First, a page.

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Jason Naylor, Mark A. Askelson, and Matthew S. Gilmore

Abstract

Idealized simulations using the Weather Research and Forecasting Model (WRF) were performed to examine the role of capping inversions on the near-surface thermodynamic structure of outflow from simulated supercells. Two simulations were performed: one with the traditional noncapped Weisman and Klemp (WK) analytic sounding and the second with a WK sounding modified to contain a capping inversion. Both sounding environments favor splitting storms and a right-moving supercell by 90 min into the simulation. These two supercell simulations evolve in a qualitatively similar fashion, with both storms exhibiting large, quasi-steady updrafts, hook-shaped appendages in the precipitation mixing ratio field, and prominent localized downdrafts.

Results show that the supercell simulated in the capped environment has a surface cold pool with larger values of pseudoequivalent potential temperature (θ ep) than the cold pool of the supercell produced in the noncapped simulation. Parcels in the surface cold pool of the supercell produced in the capped sounding simulation have a lower origin height than those in the surface cold pool of the supercell produced in the noncapped simulation for all times. Although θ ep values in the surface cold pool are primarily associated with the origin height of downdraft parcels and the environmental θ ep at that level, it is shown that nonconservation of θ ep primarily associated with hydrometeor melting can decrease θ ep values of downdraft parcels as they descend by several degrees.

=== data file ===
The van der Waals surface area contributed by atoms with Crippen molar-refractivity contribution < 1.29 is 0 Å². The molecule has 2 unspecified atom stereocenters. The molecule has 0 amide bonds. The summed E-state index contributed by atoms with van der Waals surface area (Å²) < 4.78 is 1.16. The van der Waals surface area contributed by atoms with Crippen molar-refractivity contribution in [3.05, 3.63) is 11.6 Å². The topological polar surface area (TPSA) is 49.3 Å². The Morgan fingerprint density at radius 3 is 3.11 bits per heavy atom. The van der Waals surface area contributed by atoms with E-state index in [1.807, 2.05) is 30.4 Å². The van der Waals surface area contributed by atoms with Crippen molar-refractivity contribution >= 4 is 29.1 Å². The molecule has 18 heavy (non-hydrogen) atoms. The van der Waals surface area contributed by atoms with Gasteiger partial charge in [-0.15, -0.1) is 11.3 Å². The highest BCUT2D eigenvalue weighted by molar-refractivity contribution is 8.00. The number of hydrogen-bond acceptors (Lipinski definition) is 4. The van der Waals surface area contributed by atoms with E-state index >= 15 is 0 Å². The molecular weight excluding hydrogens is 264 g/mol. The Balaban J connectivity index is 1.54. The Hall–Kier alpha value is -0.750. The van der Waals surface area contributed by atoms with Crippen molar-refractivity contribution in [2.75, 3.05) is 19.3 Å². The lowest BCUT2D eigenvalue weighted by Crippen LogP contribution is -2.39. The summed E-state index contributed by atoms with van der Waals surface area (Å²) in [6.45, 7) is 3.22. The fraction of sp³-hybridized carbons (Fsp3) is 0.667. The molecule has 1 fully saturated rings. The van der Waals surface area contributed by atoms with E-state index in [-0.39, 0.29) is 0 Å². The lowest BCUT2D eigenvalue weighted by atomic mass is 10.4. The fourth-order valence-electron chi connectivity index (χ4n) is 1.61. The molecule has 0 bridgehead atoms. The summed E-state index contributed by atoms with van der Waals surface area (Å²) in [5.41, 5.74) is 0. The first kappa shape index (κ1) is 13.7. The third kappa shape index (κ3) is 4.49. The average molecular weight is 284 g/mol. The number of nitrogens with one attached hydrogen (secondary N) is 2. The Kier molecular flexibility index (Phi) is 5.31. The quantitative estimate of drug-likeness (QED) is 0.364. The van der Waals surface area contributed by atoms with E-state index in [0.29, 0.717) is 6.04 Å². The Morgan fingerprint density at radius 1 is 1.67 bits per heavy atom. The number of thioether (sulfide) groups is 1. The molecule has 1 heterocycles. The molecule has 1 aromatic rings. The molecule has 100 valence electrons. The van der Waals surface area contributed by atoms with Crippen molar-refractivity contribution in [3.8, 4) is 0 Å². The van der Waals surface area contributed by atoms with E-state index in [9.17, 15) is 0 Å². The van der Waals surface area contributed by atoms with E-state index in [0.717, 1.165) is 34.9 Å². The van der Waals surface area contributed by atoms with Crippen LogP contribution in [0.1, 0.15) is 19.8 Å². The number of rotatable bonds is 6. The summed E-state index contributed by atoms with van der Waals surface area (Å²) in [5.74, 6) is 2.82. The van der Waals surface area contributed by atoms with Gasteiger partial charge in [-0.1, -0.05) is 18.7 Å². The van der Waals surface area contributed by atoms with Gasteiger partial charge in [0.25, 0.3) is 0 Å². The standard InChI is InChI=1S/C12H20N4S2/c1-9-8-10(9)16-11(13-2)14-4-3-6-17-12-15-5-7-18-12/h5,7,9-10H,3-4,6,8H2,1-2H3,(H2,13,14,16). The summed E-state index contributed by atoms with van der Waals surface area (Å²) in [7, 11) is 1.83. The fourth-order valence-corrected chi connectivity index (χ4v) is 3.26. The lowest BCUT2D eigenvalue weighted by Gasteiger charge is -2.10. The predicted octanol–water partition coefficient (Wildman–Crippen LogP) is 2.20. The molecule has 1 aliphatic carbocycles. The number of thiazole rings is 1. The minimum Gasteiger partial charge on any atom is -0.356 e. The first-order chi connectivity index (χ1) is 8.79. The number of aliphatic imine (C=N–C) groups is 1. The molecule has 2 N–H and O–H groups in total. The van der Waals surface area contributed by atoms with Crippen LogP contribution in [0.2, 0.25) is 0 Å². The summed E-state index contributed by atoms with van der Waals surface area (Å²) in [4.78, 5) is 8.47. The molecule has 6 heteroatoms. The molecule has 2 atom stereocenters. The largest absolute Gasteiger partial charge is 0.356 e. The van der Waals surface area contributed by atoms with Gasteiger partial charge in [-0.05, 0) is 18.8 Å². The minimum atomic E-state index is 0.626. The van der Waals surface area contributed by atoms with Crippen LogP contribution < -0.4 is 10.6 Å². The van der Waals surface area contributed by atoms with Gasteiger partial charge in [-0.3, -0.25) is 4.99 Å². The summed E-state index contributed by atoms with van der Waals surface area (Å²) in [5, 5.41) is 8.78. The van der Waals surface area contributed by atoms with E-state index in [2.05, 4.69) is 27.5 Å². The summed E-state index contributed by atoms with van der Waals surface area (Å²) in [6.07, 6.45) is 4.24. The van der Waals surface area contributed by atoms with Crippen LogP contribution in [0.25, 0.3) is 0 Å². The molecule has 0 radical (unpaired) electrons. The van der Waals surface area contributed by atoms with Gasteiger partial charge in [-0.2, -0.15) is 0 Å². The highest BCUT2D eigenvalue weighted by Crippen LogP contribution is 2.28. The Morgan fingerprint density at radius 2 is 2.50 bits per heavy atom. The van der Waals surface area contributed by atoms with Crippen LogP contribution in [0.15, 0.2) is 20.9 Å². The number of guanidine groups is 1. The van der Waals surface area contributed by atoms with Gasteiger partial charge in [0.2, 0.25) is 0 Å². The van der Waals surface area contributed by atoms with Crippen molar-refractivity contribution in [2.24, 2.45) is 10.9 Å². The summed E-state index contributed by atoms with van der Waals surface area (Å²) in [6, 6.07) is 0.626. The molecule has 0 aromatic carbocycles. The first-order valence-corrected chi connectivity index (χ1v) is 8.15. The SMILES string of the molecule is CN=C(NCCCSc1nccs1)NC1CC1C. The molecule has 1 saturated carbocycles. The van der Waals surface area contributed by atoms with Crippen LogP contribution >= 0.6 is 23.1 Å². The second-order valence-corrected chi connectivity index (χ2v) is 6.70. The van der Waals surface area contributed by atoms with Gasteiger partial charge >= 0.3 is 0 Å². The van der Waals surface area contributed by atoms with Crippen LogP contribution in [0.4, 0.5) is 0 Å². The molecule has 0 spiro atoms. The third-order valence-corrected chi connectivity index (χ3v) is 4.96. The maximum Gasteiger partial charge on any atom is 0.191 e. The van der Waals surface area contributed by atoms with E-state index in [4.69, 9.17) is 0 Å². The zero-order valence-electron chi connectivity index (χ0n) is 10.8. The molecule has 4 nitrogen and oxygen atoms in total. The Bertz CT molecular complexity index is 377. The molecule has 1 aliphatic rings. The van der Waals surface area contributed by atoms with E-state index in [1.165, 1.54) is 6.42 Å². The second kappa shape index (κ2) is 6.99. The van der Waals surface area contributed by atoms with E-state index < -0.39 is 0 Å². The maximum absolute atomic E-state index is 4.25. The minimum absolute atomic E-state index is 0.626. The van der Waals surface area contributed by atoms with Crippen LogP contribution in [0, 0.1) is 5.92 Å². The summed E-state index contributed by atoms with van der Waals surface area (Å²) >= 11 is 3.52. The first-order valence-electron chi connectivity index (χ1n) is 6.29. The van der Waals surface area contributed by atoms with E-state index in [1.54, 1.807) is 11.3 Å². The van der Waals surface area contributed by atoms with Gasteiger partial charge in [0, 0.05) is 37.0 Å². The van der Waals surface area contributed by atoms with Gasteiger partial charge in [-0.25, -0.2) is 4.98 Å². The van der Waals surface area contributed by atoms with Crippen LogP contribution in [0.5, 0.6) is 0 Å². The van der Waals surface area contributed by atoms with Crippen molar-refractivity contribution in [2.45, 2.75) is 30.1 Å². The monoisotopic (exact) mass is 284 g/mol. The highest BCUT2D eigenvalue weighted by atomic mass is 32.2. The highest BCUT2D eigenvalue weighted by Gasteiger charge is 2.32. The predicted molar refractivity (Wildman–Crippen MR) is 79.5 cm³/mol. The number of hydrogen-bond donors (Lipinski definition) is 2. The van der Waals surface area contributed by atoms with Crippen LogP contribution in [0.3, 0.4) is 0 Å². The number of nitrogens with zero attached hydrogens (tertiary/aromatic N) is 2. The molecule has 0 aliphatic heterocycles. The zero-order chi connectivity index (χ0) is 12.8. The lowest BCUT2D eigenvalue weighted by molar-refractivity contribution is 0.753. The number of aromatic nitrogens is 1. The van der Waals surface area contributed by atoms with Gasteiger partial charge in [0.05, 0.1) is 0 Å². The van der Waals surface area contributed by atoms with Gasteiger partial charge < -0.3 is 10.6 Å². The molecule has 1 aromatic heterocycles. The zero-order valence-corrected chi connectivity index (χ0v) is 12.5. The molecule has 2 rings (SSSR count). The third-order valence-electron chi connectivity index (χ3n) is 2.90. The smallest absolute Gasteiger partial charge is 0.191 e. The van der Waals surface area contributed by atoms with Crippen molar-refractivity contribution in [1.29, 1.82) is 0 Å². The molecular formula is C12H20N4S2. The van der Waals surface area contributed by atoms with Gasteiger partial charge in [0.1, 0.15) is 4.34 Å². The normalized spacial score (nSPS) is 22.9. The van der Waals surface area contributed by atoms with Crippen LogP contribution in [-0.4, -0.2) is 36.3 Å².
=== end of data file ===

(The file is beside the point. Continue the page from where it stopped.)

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Jason Naylor, Matthew S. Gilmore, Richard L. Thompson, Roger Edwards, and Robert B. Wilhelmson

Abstract

The accuracy, reliability, and skill of several objective supercell identification methods are evaluated using 113 simulations from an idealized cloud model with 1-km horizontal grid spacing. Horizontal cross sections of vorticity and radar reflectivity at both mid- and low levels were analyzed for the presence of a supercell, every 5 min of simulation time, to develop a “truth” database. Supercells were identified using well-known characteristics such as hook echoes, inflow notches, bounded weak-echo regions (BWERs), and the presence of significant vertical vorticity.

The three objective supercell identification techniques compared were the Pearson correlation (PC) using an analysis window centered on the midlevel storm updraft; a modified Pearson correlation (MPC), which calculates the PC at every point in the horizontal using a small 3 km × 3 km analysis window; and updraft helicity (UH). Results show that the UH method integrated from 2 to 5 km AGL, and using a threshold value of 180 m2 s−2, was equally as accurate as the MPC technique—averaged from 2 to 5 km AGL and using a minimum updraft threshold of 7 m s−1 with a detection threshold of 0.3—in discriminating between supercells and nonsupercells for 1-km horizontal grid spacing simulations. At courser resolutions, the UH technique performed best, while the MPC technique produced the largest threat scores for higher-resolution simulations. In addition, requiring that the supercell detection thresholds last at least 20 min reduced the number of false alarms.